Therefore the matter of the universe cannot have been created by the Big Bang, if we don’t want to give up all the elementary principles of elementary physics and quantum physics.
So far even the scientists who support the Big Bang theory haven’t found a theory to explain this problem away. Some speculate about the CP symmetry of elementary particles being somehow incomplete (anti-particles having distinct properties from normal particles) without realizing hat they are questioning the basic laws of nature that hold our universe together as it is.
In fact the anti-matter problem is simply ignored when talking about the Big Bang and its solution is postponed.

Forth Problem: Objects older than the universe? (Globular Cluster Age)
Although the age of the universe has been calculated to be 13.7 billion years, the globular star clusters surrounding our galaxy seem to be at least 15 billion years old considering their star population.
This problem caused an immediate headache to all scientists supporting the Big Bang theory. But they saw their chance. The difference between the age of these star clusters and the age of the universe was rather small, so it was an observation, which could be discussed away with enough effort. And finally in the late 1990s they had had done enough fine tuning in some computer models, so that they turned out a younger age for the globular clusters. The results of these computer simulations are still disputed and it is obvious that the scientific method had been reversed in this case. The desired result of these simulations predated the actual experiment and had obviously an influence of it.  And even supposed that the results are right, there remains the question how these structures could form so early in the history of the universe.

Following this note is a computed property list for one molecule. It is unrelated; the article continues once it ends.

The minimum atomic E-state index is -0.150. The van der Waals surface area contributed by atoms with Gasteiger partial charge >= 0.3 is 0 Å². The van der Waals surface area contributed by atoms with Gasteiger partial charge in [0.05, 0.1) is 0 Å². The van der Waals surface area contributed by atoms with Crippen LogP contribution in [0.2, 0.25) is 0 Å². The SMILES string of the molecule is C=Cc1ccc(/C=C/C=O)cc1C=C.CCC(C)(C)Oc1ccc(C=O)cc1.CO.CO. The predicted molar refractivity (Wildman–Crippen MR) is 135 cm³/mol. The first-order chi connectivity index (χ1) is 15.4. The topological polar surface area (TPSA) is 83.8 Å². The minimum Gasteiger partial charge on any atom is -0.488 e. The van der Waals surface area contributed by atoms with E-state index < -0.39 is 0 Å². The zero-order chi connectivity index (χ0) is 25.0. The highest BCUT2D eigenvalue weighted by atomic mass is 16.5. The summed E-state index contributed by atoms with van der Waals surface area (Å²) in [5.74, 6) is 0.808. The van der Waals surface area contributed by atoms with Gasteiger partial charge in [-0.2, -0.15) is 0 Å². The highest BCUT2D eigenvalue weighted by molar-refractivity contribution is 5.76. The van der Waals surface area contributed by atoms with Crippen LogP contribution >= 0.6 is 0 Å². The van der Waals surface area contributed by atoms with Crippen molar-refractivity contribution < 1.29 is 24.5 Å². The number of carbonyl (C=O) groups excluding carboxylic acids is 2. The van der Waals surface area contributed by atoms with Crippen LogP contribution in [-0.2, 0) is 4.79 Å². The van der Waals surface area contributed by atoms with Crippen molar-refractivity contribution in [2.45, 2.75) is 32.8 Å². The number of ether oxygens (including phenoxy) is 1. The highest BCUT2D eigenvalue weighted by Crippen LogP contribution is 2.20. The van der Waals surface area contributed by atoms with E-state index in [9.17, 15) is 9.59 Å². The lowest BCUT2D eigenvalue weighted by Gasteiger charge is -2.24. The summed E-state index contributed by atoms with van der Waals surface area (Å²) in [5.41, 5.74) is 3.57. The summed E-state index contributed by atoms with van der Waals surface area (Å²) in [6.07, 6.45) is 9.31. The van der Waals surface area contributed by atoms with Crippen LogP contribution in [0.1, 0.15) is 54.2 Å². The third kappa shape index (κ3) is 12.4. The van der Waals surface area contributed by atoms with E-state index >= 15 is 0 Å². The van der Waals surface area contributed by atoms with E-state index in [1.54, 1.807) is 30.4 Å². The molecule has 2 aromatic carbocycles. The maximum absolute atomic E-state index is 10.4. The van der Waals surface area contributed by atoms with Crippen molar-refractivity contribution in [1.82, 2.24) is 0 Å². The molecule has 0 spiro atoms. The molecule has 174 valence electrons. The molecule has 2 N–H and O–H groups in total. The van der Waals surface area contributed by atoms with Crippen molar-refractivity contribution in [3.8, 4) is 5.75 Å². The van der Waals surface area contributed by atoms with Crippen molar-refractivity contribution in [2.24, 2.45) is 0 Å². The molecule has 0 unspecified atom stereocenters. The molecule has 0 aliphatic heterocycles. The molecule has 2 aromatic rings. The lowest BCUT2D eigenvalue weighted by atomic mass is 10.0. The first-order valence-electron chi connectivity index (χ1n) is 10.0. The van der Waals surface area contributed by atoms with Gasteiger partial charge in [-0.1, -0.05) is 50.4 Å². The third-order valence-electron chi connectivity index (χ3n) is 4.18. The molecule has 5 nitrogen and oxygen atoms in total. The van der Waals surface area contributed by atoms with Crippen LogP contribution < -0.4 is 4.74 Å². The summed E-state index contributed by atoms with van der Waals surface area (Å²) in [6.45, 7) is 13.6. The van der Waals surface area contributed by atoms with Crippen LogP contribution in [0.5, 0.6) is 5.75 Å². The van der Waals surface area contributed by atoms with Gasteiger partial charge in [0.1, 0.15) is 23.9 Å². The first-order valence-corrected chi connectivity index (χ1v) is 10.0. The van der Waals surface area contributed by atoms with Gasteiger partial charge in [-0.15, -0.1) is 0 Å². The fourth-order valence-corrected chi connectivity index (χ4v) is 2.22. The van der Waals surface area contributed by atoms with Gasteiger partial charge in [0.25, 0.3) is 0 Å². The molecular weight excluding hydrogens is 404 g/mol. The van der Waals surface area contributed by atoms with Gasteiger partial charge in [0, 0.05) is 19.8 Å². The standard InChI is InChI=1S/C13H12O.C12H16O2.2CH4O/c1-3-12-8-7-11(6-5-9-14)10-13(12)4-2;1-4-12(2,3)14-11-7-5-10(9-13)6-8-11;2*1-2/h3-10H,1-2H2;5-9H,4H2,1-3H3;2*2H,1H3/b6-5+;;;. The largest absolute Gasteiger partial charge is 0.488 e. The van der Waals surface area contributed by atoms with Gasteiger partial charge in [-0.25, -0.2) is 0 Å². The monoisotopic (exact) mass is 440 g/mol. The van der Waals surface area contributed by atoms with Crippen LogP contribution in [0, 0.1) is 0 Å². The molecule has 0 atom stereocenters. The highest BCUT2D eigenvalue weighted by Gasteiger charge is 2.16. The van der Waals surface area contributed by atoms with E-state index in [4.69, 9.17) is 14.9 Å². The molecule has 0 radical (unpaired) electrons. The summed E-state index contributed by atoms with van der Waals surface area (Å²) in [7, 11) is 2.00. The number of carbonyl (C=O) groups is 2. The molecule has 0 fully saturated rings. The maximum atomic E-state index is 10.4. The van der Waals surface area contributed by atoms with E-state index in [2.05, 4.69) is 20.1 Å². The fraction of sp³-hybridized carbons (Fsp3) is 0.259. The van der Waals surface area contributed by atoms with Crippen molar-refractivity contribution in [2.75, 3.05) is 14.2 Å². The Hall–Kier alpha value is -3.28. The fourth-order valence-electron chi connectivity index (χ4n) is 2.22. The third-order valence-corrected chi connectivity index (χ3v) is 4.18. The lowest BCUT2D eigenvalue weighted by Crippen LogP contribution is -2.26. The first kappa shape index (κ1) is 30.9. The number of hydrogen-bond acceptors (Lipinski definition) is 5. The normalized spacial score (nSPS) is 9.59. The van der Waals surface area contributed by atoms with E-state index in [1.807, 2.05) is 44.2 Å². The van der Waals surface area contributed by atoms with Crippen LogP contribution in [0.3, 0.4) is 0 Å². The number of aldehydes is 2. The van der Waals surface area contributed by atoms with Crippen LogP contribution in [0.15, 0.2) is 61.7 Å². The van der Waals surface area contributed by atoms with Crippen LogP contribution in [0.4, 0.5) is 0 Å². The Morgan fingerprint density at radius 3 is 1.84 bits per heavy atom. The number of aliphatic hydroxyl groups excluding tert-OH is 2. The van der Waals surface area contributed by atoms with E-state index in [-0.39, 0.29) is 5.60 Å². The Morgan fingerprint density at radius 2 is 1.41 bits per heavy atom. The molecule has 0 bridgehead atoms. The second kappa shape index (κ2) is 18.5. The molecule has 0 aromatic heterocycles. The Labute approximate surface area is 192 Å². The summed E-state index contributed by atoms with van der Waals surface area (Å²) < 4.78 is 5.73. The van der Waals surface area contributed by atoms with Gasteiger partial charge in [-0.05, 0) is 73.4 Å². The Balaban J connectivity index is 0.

Fifth Problem: A beginning without an end?
Since scientists found out that the expansion of the universe is increasing, instead of slowing down as one might expect due to the effect of gravity, the Big Bang theory has to assume that the universe had a beginning but will have no end, no Big Crunch. This rises first of al the question, if it is theoretically thinkable that thing have a beginning but no end. We would have a situation that an infinite and ever-increasing number of things would come into existence populating the world ad infinitum. Avery odd concept. 
However we could assume that the universe will finally come to an end when its expansion has become so fast that even the strong nuclear interaction would not be able to prevent the quarks of the baryons moving away from each other beyond their respective event horizon resulting in some kind of evaporation of the universe. This event, the so called "Big Rip" would be more than 10^{10^{76}} years in the future (a 1 with 1076 zeros, an unimaginable number for the human mind), long after the "Big Freeze" when all matter of the universe had turned into Black Holes. Then we would have to question why we are existing at a moment so close to the beginning of the universe, while we should expect to exist just in any random point of time during the lifespan of the universe. From a statistical point of view it has a probability close to zero that we live just 13.7 billion years from the Big Bang while the whole lifespan of the universe is close to infinitely longer. Even if we apply the highly controversial Anthropic Principle (that we can only exist when physical existence is  possible due to the physical conditions of the universe), there would be conditions for biological life up to 1014 years in the future. This means we would still be during the first 3 days of baby's life if we scale down the productive life of the universe to a human lifespan. This is still very improbable. 
Improbable doesn't mean impossible, but it makes the whole theory look very ugly. We should not settle for theories with a probability of less than 0.01%.     

Observations Supporting the Big Bang Theory

After reading about all these problems with the Big Bang theory one may wonder, why they came up with this theory in the first place.
Indeed there is currently no better theory about the origin of the universe and the steady state theory has its own unexplained problems, which are even more serious than those of the Big Bang.

The key observation, which led to the development of the Big Bang theory, was the red-shift of the galaxies. The light reaching earth from galaxies far away is shifted towards longer wavelength (towards the red end of the optical spectrum). This red-shift is stronger in galaxies farther away and seems to be directly correlated to the distance of the object.